Improving Email Delivery

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Today I attended a webinar hosted by SenderScore on topic of email deliverability.  It was a good overview (and reminder) of the state of delivery and what tactics and strategies can be used to improve email deliver results. Most of this is not new information but I thought I would add and expand upon my notes since it is a nice review:

 

I. Statistics

  • North America Delivery – Approximately 81% of email is making it to the email inbox; 19% is either falling into spam boxes or undelivered. This is the best in the World currently.
  • China Delivery – The rate is the lowest with 58%, due to the ‘great spam wall of China’.  It has been noted that non-chinese language emails have a much lower delivery rate than native Chinese.  And for marketers, unfortunately the spam wall guidelines require that you use “ad:” at the beginning of your subject line, which apparently they’re automatically disregarding those emails.  So delivery is very tough here.
  • Steady Future – Delivery rates have leveled off in recent years, after several years of significant.  So barring any major government policy changes (China) the rates should remain steady in the near term.

II. Strategies (for marketers)

  • Control List Acquisition – Perhaps the first and most obvious line of defense.  They used PCH.com as an example of how they manage their affiliate partnerships and wrangle them through the landing page that they control.  This gives them the opportunity to control and filter what actually ends up on their list, which they do.
  • Make it Easy to Unsubscribe – If a user doesn’t want to be there, they’re going to become unresponsive to emails anyway, and there’s a good chance they’ll just click the spam button rather than the unsubscribe link.  A recent study found that 47% do exactly that.  So you’re better off making it easy for them to leave if they want.  Consider placing the unsubscribe link at the top of the email instead of in the footer.  Some ESPs are even considering requiring this in the future.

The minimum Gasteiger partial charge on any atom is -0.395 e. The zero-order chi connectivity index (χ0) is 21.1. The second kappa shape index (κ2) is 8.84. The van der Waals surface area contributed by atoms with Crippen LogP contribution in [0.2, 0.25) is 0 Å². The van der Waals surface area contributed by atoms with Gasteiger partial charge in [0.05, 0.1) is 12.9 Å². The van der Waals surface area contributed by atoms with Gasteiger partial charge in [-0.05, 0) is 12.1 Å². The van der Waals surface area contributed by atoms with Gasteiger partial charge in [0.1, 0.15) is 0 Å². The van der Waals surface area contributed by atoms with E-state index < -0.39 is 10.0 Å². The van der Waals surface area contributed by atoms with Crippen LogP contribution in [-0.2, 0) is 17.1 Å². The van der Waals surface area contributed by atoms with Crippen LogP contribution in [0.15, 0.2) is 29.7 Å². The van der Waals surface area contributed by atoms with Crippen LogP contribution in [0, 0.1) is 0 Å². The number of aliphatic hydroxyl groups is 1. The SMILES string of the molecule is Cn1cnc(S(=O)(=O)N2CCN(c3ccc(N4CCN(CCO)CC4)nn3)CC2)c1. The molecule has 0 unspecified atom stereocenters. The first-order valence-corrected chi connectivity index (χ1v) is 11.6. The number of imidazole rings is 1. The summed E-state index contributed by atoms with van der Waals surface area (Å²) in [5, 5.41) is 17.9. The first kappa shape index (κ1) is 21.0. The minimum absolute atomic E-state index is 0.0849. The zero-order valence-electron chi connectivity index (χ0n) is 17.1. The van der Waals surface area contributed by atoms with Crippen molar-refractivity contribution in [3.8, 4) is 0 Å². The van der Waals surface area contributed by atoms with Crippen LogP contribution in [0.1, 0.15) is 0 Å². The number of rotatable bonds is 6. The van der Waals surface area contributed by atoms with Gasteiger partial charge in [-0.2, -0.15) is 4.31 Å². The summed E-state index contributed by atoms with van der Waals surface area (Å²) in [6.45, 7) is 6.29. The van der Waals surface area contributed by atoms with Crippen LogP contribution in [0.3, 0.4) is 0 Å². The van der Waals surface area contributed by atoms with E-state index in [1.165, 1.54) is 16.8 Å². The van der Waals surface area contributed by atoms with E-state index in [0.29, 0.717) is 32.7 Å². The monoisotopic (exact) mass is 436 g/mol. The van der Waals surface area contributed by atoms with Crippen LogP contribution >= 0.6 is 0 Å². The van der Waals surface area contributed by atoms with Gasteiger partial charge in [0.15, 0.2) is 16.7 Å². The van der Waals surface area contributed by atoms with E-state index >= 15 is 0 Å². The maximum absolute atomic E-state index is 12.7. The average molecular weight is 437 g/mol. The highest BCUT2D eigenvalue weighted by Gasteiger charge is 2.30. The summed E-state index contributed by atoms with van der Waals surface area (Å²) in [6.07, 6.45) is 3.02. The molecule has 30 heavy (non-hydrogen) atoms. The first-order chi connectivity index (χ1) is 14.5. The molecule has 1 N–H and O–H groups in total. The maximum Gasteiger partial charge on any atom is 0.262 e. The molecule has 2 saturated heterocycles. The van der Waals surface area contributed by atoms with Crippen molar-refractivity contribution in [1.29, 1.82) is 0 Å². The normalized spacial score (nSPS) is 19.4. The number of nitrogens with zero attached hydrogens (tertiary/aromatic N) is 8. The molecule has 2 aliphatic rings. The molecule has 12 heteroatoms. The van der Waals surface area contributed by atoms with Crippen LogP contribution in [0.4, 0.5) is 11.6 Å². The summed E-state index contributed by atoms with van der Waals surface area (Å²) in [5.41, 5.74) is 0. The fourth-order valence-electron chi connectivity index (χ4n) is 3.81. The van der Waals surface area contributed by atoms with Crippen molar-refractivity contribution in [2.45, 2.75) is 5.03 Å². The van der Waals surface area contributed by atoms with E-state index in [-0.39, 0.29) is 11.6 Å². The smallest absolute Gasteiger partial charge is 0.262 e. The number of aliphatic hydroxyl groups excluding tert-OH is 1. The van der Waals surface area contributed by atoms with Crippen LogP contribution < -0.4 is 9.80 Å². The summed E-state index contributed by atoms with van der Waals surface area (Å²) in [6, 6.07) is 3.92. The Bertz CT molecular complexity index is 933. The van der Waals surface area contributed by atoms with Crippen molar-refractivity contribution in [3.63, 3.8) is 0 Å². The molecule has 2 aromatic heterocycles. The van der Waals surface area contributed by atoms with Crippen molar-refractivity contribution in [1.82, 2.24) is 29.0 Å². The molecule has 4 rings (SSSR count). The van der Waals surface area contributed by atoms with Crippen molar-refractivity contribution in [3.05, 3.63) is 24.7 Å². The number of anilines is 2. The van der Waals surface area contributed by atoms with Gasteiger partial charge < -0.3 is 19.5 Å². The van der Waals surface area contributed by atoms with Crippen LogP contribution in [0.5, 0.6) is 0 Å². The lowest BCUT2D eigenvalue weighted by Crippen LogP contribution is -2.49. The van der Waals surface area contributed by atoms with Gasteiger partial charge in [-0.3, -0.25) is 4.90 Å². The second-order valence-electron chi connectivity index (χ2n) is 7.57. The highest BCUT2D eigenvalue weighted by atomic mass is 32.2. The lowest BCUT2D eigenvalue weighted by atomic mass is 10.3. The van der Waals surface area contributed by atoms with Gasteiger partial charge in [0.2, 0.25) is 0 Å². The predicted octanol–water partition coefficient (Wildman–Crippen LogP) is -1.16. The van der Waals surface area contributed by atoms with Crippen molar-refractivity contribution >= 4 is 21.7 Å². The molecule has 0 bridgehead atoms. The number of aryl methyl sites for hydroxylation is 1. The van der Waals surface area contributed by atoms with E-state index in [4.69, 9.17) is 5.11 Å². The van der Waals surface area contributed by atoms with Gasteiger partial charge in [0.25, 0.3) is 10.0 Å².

• Set Expectations – It is good to be clear about what users are signing up for in your call to action for signup, and to further iterate what they’ll receive, when, from what email, address etc with our initial welcome email.  Setting these expectations will help them to lower their guard.  You can even ask them to whitelist you in the beginning.
  • Don’t Overuse Old Emails – It has been found that potency of an email address falls of significantly after the first couple weeks. The likelihood of getting marked as spam meanwhile increases at a similar rate.  Its best to retire inactive emails after 6 months and only ping them with periodic emails to confirm if they still want to receive emails from you.  And if after a few attempts there is no response, drop them completely.

III. Tactics

  • Feedback Loops – you can signup for feedback loops with all of the major Email Service Providers (ESPs) to get responses back on the failed emails, rejections, blocks, etc.  This can provide visibility to correct major issues.
  • Keep List Clean – If possible, scrub incoming emails before committing them to your list.  Correct common type-os and mispells (such as hotmaol) and remove obvious fake email addresses (such as john@do.com).  Also avoid sending to so-called ‘role’ accounts such as admin@, info@, contact@, etc.  This can be done algorithmically with a little code, or there are 3rd party services that offer plugins for this as well.  This will help to keep hard bounce rates down.
  • Seed Lists – Keep a couple of test accounts with each of the major ESPs and a couple randomly selected small ESPs.  Periodically check these to see how delivery is going, are you landing in the spam box?  PCH.com is doing this and found it to be an excellent diagnostic tool.
  • Monitor Sender Score – Monitor your score on SenderScore.org. They offer a free tool to indicate your reputation with the ESPs, on a 1-100 scale.  88 is the threshold for a generally good score and for which you likely will not have any difficult.
  • Remove Bounces – Diligently remove hard bounces, you don’t want to have more than one hard bounce to the same email address; that’s either a flat out rejection or a fake email address and will really impact your reputation score.  Also, remove soft bounces after 5 bounces.  Soft bounces are less serious issues such as a full inbox or a “Im on vacation” auto-reponse.
  • IP Blacklist Monitoring – Periodically check for IP black listing at places such as Spamhaus and MXToolbox.  Any issues with your IP being blacklisted will surely negatively impact your reputation score.
  • Use Static IP Address – It is very important to make sure you’re on a static IP address and don’t change that address too often.  Spammers have notoriously cycled their IP addresses periodically as they develop a bad reputation score. To avoid being flagged for suspicious IP behavior, keep with the same IP address.
  • Spam Traps – Perhaps the worst of all, avoid spam traps.  The ESPs have intentionally recycled old email address and created other trap emails and put them on to websites to try to catch people buying old lists and scraping websites to create lists.  Hitting even one spam trap can have a significantly negative impact on your reputation score, so you want to avoid introduction of any such emails to your list.